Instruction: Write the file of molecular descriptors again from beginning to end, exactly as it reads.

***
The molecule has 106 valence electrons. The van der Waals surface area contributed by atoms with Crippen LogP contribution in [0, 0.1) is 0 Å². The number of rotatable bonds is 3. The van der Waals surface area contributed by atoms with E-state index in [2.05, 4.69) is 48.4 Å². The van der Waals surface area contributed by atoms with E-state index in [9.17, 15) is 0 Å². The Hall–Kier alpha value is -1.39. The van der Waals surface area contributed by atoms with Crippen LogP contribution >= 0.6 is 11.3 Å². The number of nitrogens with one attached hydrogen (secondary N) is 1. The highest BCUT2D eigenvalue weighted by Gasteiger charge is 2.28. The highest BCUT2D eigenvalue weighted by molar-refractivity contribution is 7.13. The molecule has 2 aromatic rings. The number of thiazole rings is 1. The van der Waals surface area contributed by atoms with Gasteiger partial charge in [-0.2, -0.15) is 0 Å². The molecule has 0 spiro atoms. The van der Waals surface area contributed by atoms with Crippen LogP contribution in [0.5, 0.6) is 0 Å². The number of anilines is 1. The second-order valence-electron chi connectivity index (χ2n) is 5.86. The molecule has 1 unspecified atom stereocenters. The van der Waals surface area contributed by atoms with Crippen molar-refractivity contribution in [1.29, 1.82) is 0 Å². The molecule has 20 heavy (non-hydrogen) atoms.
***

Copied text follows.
The molecule has 106 valence electrons. The van der Waals surface area contributed by atoms with Crippen LogP contribution in [0, 0.1) is 0 Å². The number of rotatable bonds is 3. The van der Waals surface area contributed by atoms with E-state index in [2.05, 4.69) is 48.4 Å². The van der Waals surface area contributed by atoms with E-state index in [9.17, 15) is 0 Å². The Hall–Kier alpha value is -1.39. The van der Waals surface area contributed by atoms with Crippen LogP contribution >= 0.6 is 11.3 Å². The number of nitrogens with one attached hydrogen (secondary N) is 1. The highest BCUT2D eigenvalue weighted by Gasteiger charge is 2.28. The highest BCUT2D eigenvalue weighted by molar-refractivity contribution is 7.13. The molecule has 2 aromatic rings. The number of thiazole rings is 1. The van der Waals surface area contributed by atoms with Gasteiger partial charge in [-0.2, -0.15) is 0 Å². The molecule has 0 spiro atoms. The van der Waals surface area contributed by atoms with Crippen LogP contribution in [0.5, 0.6) is 0 Å². The number of anilines is 1. The second-order valence-electron chi connectivity index (χ2n) is 5.86. The molecule has 1 unspecified atom stereocenters. The van der Waals surface area contributed by atoms with Crippen molar-refractivity contribution in [1.29, 1.82) is 0 Å². The molecule has 20 heavy (non-hydrogen) atoms.